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Observer Danger

A team of experts have responded vociferously to last week’s ridiculous anti-vape editorial carried by The Observer newspaper

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Last week, The Observer carried an editorial titled “The Observer view on the dangers of assuming vaping is a safe alternative to smoking”. The ignorant piece pushed forward a position that “e-cigarettes can carry serious risks”, regurgitating commentary more typical of a Bloomberg funded hit piece.

It said that the only people supporting the widespread adoption of vaping products as replacement for cigarettes were “the tobacco industry – and, to some extent, Public Health England”. Clearly a lie.

On the other,” it continued, “public health experts, including the World Health Organization, point to its dangers”, adding that the WHO concludes: “To date, evidence on the use of e-cigarettes as a cessation aid is inconclusive.”

Its list of “significant health risks” included:

  • Acute lung injuries
  • Collapsed lungs
  • Gum disease
  • Heart issues
  • Gateway
  • Flavours
  • Toxicants
  • Scant regulations
  • Bad advertising
  • False nicotine levels

The editorial concluded by recommending: “sales should be tightly regulated, with no advertising, plain packaging, health warnings and a ban in public spaces”.

We Vape slammed the slanted article: “The Observer’s view on vaping is plain wrong. With 8 million people around the world dying from smoking, the Observer is worrying about a product which is 95% safer than smoking according to the Royal College of Physicians and Public Health England.

“Unlike smoking no one has died from vaping. Yet, they use evidence of illegally manufactured cannabis products causing illness to attack nicotine vaping.

They cite the Bloomberg funded WHO as some kind of honest broker when it is clearly not. Sadly, the Observers view will keep people smoking and dying. Harm reduction is working across the globe to remove the harm caused by smoking and replace it with relatively benign nicotine use.”

The consumer group was not alone.

This Sunday, the newspaper printed a response letter jointly signed by:

  • Prof Ann McNeill, professor of tobacco addiction, King’s College London
  • Dr Jamie Hartmann-Boyce, associate professor, University of Oxford
  • Prof Caitlin Notley, professor of addiction sciences, Norwich Medical School, UEA
  • Prof Nick Hopkinson, professor of respiratory medicine, Imperial College, London
  • Prof Paul Aveyard, professor of behavioural medicine, University of Oxford
  • Prof Linda Bauld, professor of public health, University of Edinburgh
  • Prof John Britton, professor emeritus of epidemiology, University of Nottingham
  • Dr Leonie Brose, reader in addiction education and nicotine research, King’s College London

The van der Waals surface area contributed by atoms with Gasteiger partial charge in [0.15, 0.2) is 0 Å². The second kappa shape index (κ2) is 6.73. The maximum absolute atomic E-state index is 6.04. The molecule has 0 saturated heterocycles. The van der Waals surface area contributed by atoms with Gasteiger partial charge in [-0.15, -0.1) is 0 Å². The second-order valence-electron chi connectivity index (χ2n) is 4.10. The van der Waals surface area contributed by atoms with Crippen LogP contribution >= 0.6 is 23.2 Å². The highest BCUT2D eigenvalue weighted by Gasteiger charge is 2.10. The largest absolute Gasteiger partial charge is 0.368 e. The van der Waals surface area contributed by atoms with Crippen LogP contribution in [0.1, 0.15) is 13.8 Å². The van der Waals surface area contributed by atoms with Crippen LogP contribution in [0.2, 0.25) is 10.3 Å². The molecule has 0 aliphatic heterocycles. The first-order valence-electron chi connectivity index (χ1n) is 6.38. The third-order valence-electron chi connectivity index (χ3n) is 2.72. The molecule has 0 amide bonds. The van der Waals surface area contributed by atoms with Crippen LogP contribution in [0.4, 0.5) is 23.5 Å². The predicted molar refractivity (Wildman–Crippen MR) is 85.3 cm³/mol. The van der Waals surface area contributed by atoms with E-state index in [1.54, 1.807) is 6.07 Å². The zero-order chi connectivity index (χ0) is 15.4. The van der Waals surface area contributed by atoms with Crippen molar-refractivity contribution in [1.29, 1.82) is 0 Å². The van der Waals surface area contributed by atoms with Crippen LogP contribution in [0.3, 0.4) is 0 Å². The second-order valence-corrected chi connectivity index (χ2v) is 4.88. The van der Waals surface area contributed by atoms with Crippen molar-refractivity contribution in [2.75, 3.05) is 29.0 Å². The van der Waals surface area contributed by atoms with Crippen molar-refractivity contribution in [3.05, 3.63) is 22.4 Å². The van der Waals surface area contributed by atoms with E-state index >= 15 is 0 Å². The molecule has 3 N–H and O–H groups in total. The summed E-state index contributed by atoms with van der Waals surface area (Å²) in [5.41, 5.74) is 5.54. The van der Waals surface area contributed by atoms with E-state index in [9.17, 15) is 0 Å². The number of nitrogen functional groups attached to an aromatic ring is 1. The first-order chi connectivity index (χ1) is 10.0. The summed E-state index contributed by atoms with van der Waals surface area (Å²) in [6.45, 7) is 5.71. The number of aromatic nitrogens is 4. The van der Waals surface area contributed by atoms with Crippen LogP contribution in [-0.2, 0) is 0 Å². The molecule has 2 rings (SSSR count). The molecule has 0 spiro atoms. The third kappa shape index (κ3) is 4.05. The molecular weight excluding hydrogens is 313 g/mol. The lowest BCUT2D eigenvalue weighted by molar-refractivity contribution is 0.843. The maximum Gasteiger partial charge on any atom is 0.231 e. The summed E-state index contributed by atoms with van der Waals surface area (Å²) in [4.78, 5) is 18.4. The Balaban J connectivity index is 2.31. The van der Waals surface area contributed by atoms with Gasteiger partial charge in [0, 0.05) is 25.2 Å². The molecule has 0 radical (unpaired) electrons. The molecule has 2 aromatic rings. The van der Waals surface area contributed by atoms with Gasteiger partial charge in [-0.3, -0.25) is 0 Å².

• Prof Jamie Brown, co-director of the Tobacco and Alcohol Research Group, UCL
  • Dr Katie East, research associate, King’s College London
  • Prof Peter Hajek, director of the Tobacco Dependence Research Unit, QMUL
  • Dr Sarah Jackson, principal research fellow, Tobacco and Alcohol Research Group, UCL
  • Dr Debbie Robson, senior lecturer in Tobacco Harm Reduction, King’s College London
  • Prof Lion Shahab, co-director of the Tobacco and Alcohol Research Group, UCL
  • Dr Erikas Simonavičius, research associate, King’s College London
  • Eve Taylor, research assistant, King’s College London, and
  • Prof Robert West, professor emeritus of health psychology, UCL

The experts state that the editorial simply doesn’t “match the science”.

They state: “No credible scientist says vaping is ‘completely safe’ – few things are. The point is that vapes are far, far less harmful than smoking. Moreover, the public health consensus that vaping is a ‘much less harmful’ alternative to smoking is based on robust independent reviews of the scientific evidence, not ‘assumptions’.

“The evidence on whether vaping helps smokers to quit is not ‘mixed’, as your editorial suggests. The weight of high-quality evidence – from Cochrane, among others – shows e-cigarettes are more effective than nicotine replacement therapy in helping smokers quit. Cochrane reviews are a highly trusted source of objective health evidence used by policy makers worldwide.

“Vaping is a harm reduction option for people trying to quit deadly tobacco smoking and the availability of e-cigarettes in the UK has helped many to do this. If all smokers switched to vaping, many lives could be saved and much cancer, heart and lung disease avoided.

“The UK’s ‘liberal approach’ very clearly does not recommend use of e-cigarettes by people who have never smoked. The public health community is united in the need for measures to make e-cigarettes less available and appealing to children. Smoking drives preventable death, disease and health inequalities. We need to maximise use of all available tools to help people quit smoking – including e-cigarettes.”


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Dave Cross avatar

Dave Cross

Journalist at POTV
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Dave is a freelance writer; with articles on music, motorbikes, football, pop-science, vaping and tobacco harm reduction in Sounds, Melody Maker, UBG, AWoL, Bike, When Saturday Comes, Vape News Magazine, and syndicated across the Johnston Press group. He was published in an anthology of “Greatest Football Writing”, but still believes this was a mistake. Dave contributes sketches to comedy shows and used to co-host a radio sketch show. He’s worked with numerous vape companies to develop content for their websites.

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